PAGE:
from Canon to nikon and why
Devin and Kathryn met the day he bought his first Canon camera. He chose Canon because of its 'cool-kid' factor and the video capability it had. But as they grew into their own as photographers, Devin and Kathryn, realized the stylistic differences camera types could offer and decide to make the switch.
If you're an established photographer, swapping camera systems can be a big undertaking; and if you're just starting out, choosing the right type may be overwhelming. Devin and Kathryn are sharing their journey with you so you can choose the right system for your style and business.
Devin & Kathryn started Anchor & Veil 5 years ago right after they got married. They saw this as something they could do together but not as something that would become their full time jobs. Kathryn worked in HR at a shoe store and Devin was a high school coach and Bible teacher. In June 2015, Devin decided to go full-time with the business and Kathryn followed in December of that year. They did have a period of time in their business life that some of their personal life got put on the back burner, but once they realized their marriage needed to be valued along with their clients’ everything began to take off. By putting people over business, their business began to thrive.
Started with a Rebel
The first camera that Devin had was a Canon Rebel that he used to make videos for his college ministry. At the time, Nikon didn’t have the video aspect on their basic DSLR. Devin believes that different styles and types of photographers use different types of cameras (light and airy photographers typically shoot with Canons, those that shoot with more range and color are typically Nikon photographers). He put that first camera on a credit card and began shooting video right away, it also happened on the same day he met Kathryn! Friends started asking him to shoot their weddings. Unlike a lot of photographers, Devin did in fact charge for his first wedding! The funny thing is that Devin had never even been to a wedding before, but it went pretty well.
Making the move
They started purchasing all of the gear for Canon cameras. For about 3 months before they fully switched to Nikon, Devin shot with both at weddings. He wanted to test them in the same environment at the same time and saw the dynamic range Nikon cameras offered. They moved fully to Nikon in 2015 because they wanted to shoot more vibrant, bold colors and Nikon’s have a low-light capability and auto-focus sensor they love. It made a lot of sense for them to make the switch for style purposes.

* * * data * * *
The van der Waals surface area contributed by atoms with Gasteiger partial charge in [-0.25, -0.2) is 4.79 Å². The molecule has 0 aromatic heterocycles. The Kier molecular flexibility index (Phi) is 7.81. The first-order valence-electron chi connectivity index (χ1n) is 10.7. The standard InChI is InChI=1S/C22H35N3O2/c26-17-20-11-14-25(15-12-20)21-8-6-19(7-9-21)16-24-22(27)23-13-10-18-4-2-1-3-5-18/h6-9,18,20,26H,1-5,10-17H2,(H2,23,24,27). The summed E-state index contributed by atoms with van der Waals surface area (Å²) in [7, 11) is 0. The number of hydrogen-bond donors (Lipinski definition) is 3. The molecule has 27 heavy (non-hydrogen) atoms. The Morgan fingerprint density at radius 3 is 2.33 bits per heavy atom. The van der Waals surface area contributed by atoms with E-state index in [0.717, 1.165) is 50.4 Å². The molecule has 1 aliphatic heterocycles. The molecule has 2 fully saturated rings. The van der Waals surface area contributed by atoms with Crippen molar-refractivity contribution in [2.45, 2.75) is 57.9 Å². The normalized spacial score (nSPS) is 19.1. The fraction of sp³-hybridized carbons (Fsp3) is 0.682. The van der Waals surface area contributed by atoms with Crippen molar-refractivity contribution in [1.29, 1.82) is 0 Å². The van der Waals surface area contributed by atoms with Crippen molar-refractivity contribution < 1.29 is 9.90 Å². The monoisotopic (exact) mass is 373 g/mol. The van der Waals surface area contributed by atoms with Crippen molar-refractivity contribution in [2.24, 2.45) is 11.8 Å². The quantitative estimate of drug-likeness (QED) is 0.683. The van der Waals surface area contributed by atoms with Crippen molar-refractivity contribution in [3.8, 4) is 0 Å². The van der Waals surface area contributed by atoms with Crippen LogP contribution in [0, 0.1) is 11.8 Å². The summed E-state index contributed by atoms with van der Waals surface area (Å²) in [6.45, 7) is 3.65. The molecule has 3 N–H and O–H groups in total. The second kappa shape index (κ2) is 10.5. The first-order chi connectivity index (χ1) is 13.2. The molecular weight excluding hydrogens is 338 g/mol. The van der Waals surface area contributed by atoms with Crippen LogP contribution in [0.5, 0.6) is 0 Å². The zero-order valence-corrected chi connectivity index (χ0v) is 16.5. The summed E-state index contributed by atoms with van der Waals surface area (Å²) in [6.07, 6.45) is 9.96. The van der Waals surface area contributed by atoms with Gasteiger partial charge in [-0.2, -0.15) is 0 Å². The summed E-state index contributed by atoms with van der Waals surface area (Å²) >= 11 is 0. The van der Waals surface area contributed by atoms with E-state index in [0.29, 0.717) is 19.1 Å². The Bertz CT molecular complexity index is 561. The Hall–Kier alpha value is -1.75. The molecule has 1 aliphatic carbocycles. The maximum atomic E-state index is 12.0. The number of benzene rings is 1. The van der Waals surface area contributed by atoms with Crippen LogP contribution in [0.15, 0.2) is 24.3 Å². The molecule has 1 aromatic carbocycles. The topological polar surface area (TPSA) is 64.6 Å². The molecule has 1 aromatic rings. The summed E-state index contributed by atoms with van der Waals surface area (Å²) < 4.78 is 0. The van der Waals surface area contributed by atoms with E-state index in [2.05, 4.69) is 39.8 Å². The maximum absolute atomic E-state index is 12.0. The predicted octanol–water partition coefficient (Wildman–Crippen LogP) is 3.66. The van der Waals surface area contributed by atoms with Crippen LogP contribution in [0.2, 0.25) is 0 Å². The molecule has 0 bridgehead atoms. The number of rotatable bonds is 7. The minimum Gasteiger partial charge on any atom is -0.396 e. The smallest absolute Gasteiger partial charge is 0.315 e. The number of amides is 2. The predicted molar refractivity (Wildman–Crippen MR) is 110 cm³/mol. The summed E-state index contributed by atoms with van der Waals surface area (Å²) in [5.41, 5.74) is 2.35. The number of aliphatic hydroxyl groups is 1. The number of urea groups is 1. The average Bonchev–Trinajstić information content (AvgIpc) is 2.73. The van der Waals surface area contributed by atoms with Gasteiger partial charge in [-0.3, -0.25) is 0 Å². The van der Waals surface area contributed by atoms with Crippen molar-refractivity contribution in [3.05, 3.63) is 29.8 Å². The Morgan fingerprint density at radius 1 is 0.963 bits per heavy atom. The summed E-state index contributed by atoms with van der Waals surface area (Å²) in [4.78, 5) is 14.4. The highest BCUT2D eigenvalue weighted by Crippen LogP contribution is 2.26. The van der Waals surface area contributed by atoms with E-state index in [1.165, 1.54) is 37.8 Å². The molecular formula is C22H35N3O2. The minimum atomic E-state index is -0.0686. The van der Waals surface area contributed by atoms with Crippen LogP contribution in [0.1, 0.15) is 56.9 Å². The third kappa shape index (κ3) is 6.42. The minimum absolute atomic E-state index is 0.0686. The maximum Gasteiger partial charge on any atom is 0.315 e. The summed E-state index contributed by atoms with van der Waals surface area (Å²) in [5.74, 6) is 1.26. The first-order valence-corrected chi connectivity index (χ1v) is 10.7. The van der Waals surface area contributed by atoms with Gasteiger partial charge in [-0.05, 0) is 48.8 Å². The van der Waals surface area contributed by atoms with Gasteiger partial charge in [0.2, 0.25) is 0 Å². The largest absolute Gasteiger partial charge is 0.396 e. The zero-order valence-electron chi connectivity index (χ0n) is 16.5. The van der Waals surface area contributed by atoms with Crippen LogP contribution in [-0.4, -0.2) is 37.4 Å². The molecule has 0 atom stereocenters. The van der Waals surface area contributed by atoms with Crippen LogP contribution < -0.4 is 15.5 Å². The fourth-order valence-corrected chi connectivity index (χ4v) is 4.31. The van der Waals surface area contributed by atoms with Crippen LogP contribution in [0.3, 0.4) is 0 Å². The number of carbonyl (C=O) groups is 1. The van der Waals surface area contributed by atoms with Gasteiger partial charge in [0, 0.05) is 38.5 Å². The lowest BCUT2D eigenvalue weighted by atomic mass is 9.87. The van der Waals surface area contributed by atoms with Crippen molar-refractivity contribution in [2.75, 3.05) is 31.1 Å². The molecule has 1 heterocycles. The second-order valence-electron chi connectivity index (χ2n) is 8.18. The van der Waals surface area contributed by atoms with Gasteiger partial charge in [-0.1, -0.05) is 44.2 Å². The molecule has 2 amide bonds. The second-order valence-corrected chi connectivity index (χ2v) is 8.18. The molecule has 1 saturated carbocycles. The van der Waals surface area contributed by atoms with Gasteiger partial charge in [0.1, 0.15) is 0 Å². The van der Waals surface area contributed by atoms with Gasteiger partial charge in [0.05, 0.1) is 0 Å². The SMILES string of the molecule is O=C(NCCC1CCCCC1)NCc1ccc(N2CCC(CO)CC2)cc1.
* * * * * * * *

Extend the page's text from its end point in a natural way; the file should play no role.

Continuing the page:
What is ‘dynamic range’?
Because Paul has no idea (and neither does our VA, haha!)
There is a certain type of exposure that many people want in a photo. Some photographers will take a series of three photos of the same image - one photo will be properly exposed, one will be overexposed one stop (shadows) and the other is underexposed one stop down (highlights). Then they will layer these in Photoshop to add the highlights and details from the overexposed to the properly exposed photo. Devin feels that he can do this easier on his Nikon than he ever could on Canon so he can add the details to the photos.
The low-light capability of the Nikon is another reason he loves it. Devin can shoot a 5000ISO photo without any graininess to it. He gets asked a lot about the flash he uses, but due to the types of photos his Nikon can take, he doesn’t always need a flash and can edit properly in post-production.
The actual swap
After a few weddings shooting with both, they sold their Canon gear pretty quickly and made the full swap almost immediately. Nikon is a bit more affordable which allowed them to replace all of their equipment from the start. There was a brief moment when they considered switching again to Fuji (similar to Nikon, has a silent shutter, and weighs less) but because they love the lowlight of Nikon, they haven’t fully committed to Fuji. They care more about the photos they can produce for their clients that they are willing to work and try new things to get the best shots for their couples.
The buttons and set up are different on Nikons and Canons which Kathryn struggled with for a few weddings, but then it became second nature. Devin recommends second shooting with someone who shoots the other camera if you’re looking to make a switch so you can ask questions and learn from them.
Pro-tip: Don’t shoot an actual wedding solo with a new system without a back-up or second shooting first.
Things to consider if you’re thinking about switching
- Stylistically - how do you want your photos to look, are you shooting film?
- Comfortability - how do they feel in your hands, are they too heavy?
- Coolness factor - Devin still admits the red stripe on the Canon lenses are pretty cool.
What they're up to
They have both a podcast and a Youtube channel that focus on different things. The Youtube is full of reviews, tutorials, and behind the scenes from their weddings.
Things we mentioned
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About the Robinsons
We are International wedding photographers and educators based in Charlotte Nc. We Have a podcast and Youtube channel we love to run and help people to grow with. We also shoot around 40 weddings a year around the world and book 10K weddings. We were also nominated 2 for Rangefinders Rising top 30 Wedding Photographers in the world.